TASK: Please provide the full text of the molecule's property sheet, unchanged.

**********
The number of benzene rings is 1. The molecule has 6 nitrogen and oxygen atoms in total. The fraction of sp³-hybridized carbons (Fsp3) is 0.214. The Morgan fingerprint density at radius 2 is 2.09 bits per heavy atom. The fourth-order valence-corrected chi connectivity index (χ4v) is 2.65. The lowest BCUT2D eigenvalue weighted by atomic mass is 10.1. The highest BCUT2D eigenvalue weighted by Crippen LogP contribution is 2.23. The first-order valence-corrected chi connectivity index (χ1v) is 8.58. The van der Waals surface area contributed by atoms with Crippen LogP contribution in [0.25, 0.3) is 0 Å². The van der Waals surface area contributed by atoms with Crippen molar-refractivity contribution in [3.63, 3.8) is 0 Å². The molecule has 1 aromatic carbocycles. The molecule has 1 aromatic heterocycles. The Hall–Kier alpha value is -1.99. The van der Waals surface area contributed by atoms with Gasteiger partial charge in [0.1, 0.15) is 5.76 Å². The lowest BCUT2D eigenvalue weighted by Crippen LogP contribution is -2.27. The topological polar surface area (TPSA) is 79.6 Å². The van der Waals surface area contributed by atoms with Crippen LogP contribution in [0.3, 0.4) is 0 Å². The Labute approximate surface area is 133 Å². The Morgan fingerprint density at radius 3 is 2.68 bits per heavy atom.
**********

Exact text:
The number of benzene rings is 1. The molecule has 6 nitrogen and oxygen atoms in total. The fraction of sp³-hybridized carbons (Fsp3) is 0.214. The Morgan fingerprint density at radius 2 is 2.09 bits per heavy atom. The fourth-order valence-corrected chi connectivity index (χ4v) is 2.65. The lowest BCUT2D eigenvalue weighted by atomic mass is 10.1. The highest BCUT2D eigenvalue weighted by Crippen LogP contribution is 2.23. The first-order valence-corrected chi connectivity index (χ1v) is 8.58. The van der Waals surface area contributed by atoms with Crippen LogP contribution in [0.25, 0.3) is 0 Å². The van der Waals surface area contributed by atoms with Crippen molar-refractivity contribution in [3.63, 3.8) is 0 Å². The molecule has 1 aromatic carbocycles. The molecule has 1 aromatic heterocycles. The Hall–Kier alpha value is -1.99. The van der Waals surface area contributed by atoms with Gasteiger partial charge in [0.1, 0.15) is 5.76 Å². The lowest BCUT2D eigenvalue weighted by Crippen LogP contribution is -2.27. The topological polar surface area (TPSA) is 79.6 Å². The van der Waals surface area contributed by atoms with Crippen LogP contribution in [0.3, 0.4) is 0 Å². The Labute approximate surface area is 133 Å². The Morgan fingerprint density at radius 3 is 2.68 bits per heavy atom.